Intended for healthcare professionals


Covid-19: GPs opt to prioritise all patients with learning disabilities for vaccination

BMJ 2021; 372 doi: (Published 19 February 2021) Cite this as: BMJ 2021;372:n510

Linked BMJ Opinion

People with an intellectual disability should be prioritised for vaccination

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  1. Gareth Iacobucci
  1. The BMJ

Local groups of GPs have decided to prioritise all patients with learning disabilities for covid-19 vaccination, after fresh evidence showed that disabled patients were at much higher risk from the disease.

Latest figures from the Office for National Statistics1 showed that 60% of people in England who died from covid-19 from January to November 2020 (30?296 of 50?888) had a disability.

This week an extra 1.7 million people in England2—including some with severe learning disabilities—are being added to the list of people identified as clinically extremely vulnerable to covid-19, although this does not include people with mild or moderate learning disabilities. But some clinical commissioning groups (CCGs) have deviated from national guidance and said that they will prioritise all patients with learning disabilities for vaccination given the disproportionate impact on them.

In a statement published on its website Kent and Medway CCG3 said that it had decided to include all adults with learning disabilities in the current priority phase for vaccination delivery. “Given the evidence of covid-19 inequalities increasing deaths amongst people with learning disabilities, the NHS in Kent and Medway has agreed to prioritise vaccinating the 9500 people on GP learning disability registers,” it said.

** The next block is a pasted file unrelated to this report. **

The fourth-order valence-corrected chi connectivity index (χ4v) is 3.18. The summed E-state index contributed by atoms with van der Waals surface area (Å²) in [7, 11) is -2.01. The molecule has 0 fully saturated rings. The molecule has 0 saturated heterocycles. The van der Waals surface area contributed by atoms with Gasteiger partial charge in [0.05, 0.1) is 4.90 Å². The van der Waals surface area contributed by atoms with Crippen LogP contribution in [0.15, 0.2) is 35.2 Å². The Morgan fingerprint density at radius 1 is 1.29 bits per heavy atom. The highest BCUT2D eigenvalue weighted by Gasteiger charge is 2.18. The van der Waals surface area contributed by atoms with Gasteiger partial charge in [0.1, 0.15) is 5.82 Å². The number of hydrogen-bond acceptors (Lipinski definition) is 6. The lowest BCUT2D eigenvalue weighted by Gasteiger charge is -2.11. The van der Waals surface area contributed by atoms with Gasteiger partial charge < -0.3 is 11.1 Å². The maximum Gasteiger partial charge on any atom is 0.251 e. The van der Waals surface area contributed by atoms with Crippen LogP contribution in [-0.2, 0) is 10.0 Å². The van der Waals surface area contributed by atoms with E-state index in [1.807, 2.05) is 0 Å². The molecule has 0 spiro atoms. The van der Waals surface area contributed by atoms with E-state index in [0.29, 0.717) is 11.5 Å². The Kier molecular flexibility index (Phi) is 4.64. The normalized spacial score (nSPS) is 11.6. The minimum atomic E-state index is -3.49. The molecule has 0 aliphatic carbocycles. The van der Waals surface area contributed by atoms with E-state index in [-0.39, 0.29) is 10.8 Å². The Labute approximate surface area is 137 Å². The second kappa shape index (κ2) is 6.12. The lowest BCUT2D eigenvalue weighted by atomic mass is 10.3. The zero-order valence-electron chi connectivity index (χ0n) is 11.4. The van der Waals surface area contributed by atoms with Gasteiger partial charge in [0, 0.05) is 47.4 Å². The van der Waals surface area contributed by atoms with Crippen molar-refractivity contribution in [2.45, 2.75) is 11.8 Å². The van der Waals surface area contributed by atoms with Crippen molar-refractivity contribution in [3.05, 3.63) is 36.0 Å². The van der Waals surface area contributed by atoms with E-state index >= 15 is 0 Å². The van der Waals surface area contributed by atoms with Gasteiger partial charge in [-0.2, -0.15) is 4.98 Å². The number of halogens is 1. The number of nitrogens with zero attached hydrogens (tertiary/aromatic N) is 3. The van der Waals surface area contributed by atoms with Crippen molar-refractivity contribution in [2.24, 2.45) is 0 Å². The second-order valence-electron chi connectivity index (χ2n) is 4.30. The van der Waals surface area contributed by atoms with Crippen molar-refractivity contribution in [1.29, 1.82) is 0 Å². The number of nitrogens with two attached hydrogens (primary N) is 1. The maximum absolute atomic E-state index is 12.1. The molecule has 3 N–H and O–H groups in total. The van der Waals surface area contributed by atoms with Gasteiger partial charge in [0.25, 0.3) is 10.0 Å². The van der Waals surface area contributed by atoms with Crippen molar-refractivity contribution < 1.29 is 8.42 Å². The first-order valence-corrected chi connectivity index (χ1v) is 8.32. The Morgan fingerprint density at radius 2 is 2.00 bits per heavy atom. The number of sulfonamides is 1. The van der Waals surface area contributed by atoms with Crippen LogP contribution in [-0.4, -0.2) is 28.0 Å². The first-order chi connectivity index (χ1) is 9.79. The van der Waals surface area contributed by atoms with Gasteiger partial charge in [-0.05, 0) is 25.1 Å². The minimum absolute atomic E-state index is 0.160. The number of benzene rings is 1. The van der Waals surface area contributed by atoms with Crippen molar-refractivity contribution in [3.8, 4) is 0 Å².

Oxfordshire CCG was also praised by local campaigners4 for adjusting its priority list so that everybody with a learning disability is included in priority group 6, regardless of its severity.

Lower life expectancy

The Office for National Statistics’ data showed that the risk of death involving covid-19 was 3.1 times greater in men who were more disabled and 1.9 times greater in less disabled men than in non-disabled men. The risk of death was 3.5 times greater in women who were more disabled and 2.0 times greater in less disabled women than in non-disabled women.

Helen Salisbury, an Oxford GP, said that she would “wholeheartedly support” adding all patients with learning disabilities to the priority list given the increased risk that they faced.

“It makes total sense, and I’m fully behind Oxford doing it,” she said. “The Green Book5 refers to those with severe and profound learning disabilities [as being in the age 16-65 at-risk group]. But one of the features of learning disabilities is being less able to follow all the rules and keep yourself safe, which puts you at increased risk of catching covid.”

Joe McManners, a GP in Oxford and clinical director of a local primary care network, also backed the move. “It is a very specific group who have lower life expectancy and a much higher risk of serious illness, so it’s the right decision,” he told The BMJ.

Edel Harris, chief executive of the learning disability charity Mencap, called for everyone in England with a learning disability in group 6 to have priority for vaccination.

She said, “It’s unacceptable that within a group of people hit so hard by the pandemic, and who even before covid died on average over 20 years younger than the general population, many are left feeling scared and wondering why they have been left out.

“The Joint Committee on Vaccination and Immunisation and government must act now to help save the lives of some of society’s most vulnerable people by urgently prioritising all people with a learning disability for the vaccine.”

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